Designer’s Diary: 2Die10 – Excelsior

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Excelsior
By B. Wraven Wright
2D10-Excelsior

Back the Excelsior RPG on Kickstarter here

Welcome to the latest Designer’s Diary, a column where designers are given the opportunity to take readers on an in-depth ride through the design and development process of their system, setting, or product. If you’d like to share your product in the Designer’s Diary column, send a message to aaron@roleplayerschronicle.com.

Description
Excelsior is a pen and paper role playing game whose setting is modeled after the original classics of literature that inspired what would eventually become the Steampunk movement. Although the setting can be interpreted as very “Journey to the Centre Of The Earth,” we tried to imagine what HG Wells or Julies Verne would have written about if they had dreamt up human augmentation in the form of Biomechanics or powered exoskeleton armor as well as (and I’m trying not to give too much away here) discovering other forms of humanoid life.

In terms of gameplay, Excelsior is an RPG that uses a percentile system that determines player success for attack and skill tests. We’ve done a significant amount of testing and we think we have a system that will be easy for people new to RPGs to pick up, as well as some new mechanics and options for customization that will keep seasoned players interested as well.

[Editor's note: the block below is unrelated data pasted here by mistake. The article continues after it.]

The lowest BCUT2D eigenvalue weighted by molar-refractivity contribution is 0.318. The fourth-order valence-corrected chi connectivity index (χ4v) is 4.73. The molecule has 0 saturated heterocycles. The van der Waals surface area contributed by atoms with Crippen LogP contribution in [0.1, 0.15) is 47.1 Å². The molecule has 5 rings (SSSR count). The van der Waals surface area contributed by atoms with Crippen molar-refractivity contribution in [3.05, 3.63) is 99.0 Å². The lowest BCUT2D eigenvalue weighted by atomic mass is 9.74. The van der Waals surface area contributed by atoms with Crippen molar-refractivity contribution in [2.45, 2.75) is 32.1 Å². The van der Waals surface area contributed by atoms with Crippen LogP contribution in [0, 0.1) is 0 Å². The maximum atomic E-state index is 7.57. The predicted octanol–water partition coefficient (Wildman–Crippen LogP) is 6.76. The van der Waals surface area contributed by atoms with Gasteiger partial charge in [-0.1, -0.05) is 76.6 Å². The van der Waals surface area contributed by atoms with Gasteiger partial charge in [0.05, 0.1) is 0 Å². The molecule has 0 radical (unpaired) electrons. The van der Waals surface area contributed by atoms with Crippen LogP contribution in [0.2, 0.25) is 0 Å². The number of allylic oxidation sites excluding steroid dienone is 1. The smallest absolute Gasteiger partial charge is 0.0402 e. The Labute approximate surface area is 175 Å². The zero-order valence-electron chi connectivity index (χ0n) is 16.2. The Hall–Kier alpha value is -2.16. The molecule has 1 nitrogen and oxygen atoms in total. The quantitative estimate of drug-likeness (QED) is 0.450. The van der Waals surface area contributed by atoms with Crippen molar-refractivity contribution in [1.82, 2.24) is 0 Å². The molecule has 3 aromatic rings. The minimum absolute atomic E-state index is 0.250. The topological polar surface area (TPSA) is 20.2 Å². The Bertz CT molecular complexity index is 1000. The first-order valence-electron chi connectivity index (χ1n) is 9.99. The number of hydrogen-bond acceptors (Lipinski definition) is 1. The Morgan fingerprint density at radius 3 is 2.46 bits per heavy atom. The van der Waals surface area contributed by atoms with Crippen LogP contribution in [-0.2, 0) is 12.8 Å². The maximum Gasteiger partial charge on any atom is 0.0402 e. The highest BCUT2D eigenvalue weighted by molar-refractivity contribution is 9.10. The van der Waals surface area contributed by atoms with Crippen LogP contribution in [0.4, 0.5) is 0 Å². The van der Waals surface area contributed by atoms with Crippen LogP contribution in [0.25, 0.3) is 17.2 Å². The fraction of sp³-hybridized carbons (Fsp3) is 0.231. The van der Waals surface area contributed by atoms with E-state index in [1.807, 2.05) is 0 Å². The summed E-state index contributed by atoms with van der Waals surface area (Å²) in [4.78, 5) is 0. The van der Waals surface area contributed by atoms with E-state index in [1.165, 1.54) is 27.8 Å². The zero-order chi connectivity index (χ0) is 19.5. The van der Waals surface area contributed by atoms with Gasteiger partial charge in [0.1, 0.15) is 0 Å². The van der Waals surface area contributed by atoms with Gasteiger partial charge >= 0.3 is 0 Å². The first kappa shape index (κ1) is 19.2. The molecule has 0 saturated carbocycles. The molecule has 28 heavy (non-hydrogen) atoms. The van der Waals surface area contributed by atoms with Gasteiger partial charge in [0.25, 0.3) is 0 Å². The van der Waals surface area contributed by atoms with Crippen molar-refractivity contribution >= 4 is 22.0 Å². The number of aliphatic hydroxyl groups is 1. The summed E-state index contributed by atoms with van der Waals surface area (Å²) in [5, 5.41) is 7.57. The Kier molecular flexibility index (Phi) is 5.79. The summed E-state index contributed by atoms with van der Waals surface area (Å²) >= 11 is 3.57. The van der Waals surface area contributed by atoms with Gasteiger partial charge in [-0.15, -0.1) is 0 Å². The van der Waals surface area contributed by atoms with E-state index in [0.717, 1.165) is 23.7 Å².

Purpose
It all started with me getting discouraged at finding my type of Steampunk RPG. In a lot of cases the games that I was looking at were either very rules light and not very well written or just Steampunk overlays for rule systems put out by larger publishers. Either way, I couldn’t find what I was really after so I decided to mess around with a rule set and some setting ideas that (two years later) would become the Excelsior core rules book.

Influences
This is really tough to answer because I’ve been looking at so many different types of sources for so long that it’s really difficult to distill the answer into something that doesn’t go on forever. In terms of the setting, I’ve mentioned a number of Victorian writers, but story wise I’d say that nobody knows how to make an RPG setting more interesting for players than Ed Greenwood. Again, we don’t want to give away too much, but the Excelsior setting has a lot of intrigue that draws inspiration from the worlds that Ed writes about.

Research
We took a look at the most popular RPG systems out there and saw what we liked and what we didn’t like in terms of story as well as mechanics. Excelsior relies on character attributes that are similar to other existing systems, but with our own twist. We saw emerging trends in game development and took notes. Our sources are too numerous to mention, but we did our best to look at game developers big and small and see what we could do in terms of intent boiling down into mechanics with a style of play that we would be proud to call our own.

Art Direction